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Cost-benefit analysis

Contenders say rest more important than No. 1 seed

Posted: Monday March 27, 2006 12:43PM; Updated: Monday March 27, 2006 12:58PM
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Chauncey Billups and the Pistons have only two fewer losses than the Spurs in the race for home court advantage througout the playoffs.
Chauncey Billups and the Pistons have only two fewer losses than the Spurs in the race for home court advantage througout the playoffs.
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Health or home court?

That's the question for Pistons coach Flip Saunders. With his team's lead in the race for the NBA's best overall record having shrunk to just 1 games over the Spurs and Mavs, he now has to choose whether to rest his stars or keep pushing for the top spot -- and the resulting prize of home court advantage throughout the playoffs.

"We can't get carried away enough that we start playing all of our guys 41 minutes a night to get the Number 1 seed," Saunders said. "Then they won't have anything left when time comes."

Spurs coach Gregg Popovich and Mavs coach Avery Johnson face much the same dilemma. Locked in a pitched battle for best record in the West, neither can afford to lose a game. But the Spurs have concerns about nagging injuries to Tim Duncan (foot) and Manu Ginobili (leg), while the Mavs have lingering health issues with key players Josh Howard, Adrian Griffin, Keith Van Horn and Devin Harris.

For San Antonio and Dallas, members of the same Southwest Division, the stakes are enormous. Because of the way the NBA seeds playoff teams, the loser would slip all the way to No. 4 in the seedings (behind the three division winners). That means a likely first-round matchup against the dangerous Clippers or Grizzlies instead of the Lakers or Kings. It also means a likely second-round matchup with the West's No. 1 team without benefit of home court advantage.

Like Saunders, however, Popovich and Johnson insist they will not risk wearing out their stars in an effort to get the top seed. "We've won championships with the best record and without, and other teams have done the same thing." Popovich said. "If you're the best team, you're going to get there."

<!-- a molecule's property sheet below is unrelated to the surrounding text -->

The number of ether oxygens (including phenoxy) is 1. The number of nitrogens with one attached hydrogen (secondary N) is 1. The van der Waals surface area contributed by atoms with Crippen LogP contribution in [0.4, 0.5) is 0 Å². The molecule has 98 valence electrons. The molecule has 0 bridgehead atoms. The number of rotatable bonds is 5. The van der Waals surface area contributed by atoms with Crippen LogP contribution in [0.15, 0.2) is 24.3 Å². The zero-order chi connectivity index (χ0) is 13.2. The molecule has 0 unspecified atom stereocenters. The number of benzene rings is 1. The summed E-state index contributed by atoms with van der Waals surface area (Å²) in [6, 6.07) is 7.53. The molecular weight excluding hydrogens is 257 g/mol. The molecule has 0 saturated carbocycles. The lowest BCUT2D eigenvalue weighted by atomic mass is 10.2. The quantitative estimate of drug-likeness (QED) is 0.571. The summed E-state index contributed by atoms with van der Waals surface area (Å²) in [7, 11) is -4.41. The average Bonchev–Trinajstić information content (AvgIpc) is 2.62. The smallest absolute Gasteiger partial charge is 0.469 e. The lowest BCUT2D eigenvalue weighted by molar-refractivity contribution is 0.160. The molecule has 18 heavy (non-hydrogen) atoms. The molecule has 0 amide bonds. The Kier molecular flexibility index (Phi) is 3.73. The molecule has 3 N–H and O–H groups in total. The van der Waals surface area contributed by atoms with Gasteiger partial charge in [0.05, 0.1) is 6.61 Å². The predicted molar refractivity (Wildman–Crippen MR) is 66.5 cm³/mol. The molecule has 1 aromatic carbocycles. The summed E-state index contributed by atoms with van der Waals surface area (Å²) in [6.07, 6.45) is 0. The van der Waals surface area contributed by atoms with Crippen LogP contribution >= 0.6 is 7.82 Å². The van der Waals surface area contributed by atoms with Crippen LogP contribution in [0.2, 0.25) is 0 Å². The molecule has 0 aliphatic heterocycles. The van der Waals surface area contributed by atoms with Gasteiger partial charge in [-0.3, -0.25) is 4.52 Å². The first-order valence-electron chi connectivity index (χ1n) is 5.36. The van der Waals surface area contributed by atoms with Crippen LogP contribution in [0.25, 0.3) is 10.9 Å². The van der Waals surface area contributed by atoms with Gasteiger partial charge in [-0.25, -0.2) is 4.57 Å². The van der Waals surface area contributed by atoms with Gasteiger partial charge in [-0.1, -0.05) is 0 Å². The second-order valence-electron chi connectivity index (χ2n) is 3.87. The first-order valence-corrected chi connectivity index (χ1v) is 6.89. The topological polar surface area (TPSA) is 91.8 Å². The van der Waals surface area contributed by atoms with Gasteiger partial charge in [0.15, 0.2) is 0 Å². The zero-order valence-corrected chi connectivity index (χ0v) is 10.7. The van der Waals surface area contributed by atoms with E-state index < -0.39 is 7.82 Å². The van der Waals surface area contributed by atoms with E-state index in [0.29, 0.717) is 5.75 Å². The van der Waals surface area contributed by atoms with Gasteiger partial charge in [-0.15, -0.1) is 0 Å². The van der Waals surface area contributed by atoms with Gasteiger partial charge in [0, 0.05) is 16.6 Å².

Added Johnson, "We're not looking at anything like that right now. We would rather be healthy."

For Saunders, there is added pressure to finish with the best overall record. The Pistons have been the top team all season, and it would be a major disappointment to give up the No. 1 seed now. Plus, Pistons fans remember how their team lost Game 7 of the NBA Finals in San Antonio a year ago.

But Saunders also wants to make sure Detroit starters Ben Wallace, Rasheed Wallace, Tayshaun Prince, Chauncey Billups and Rip Hamilton can continue to play around their average of 35-37 minutes a night. He knows his team, if rested and healthy, can win a playoff series on the road. Two years ago Detroit beat the Lakers in the Finals without home court, and last year won Game 7 of the Eastern Conference finals in Miami.

"I know last year [the Pistons] lost [Game 7]," Saunders said. "But the way the system is set up ... if [Robert] Horry doesn't hit that shot [in Game 5], everybody is saying home court doesn't mean anything because you would have won it in six."

While Saunders makes a valid point about Horry's shot, he might be glossing over the Game 7 factor a bit. Even mentally tough teams like the Pistons don't want to face that situation on the road. In NBA playoff history the home team for Game 7 has won 75 of 92 times (81.5 percent). In the Finals, the home team has won 13 of 16 (81.3).

The Pistons might have been close to winning in six games a year ago. But the fact is they lost Game 7 on the road. And they probably would have lost that Game 7 in Miami had Dwyane Wade not been battling a case of sore ribs.

That's why Saunders, Popovich and Johnson have some tough decisions in the days ahead. Health is definitely the main goal. But having a potential Game 7 on your home floor rates a close second.

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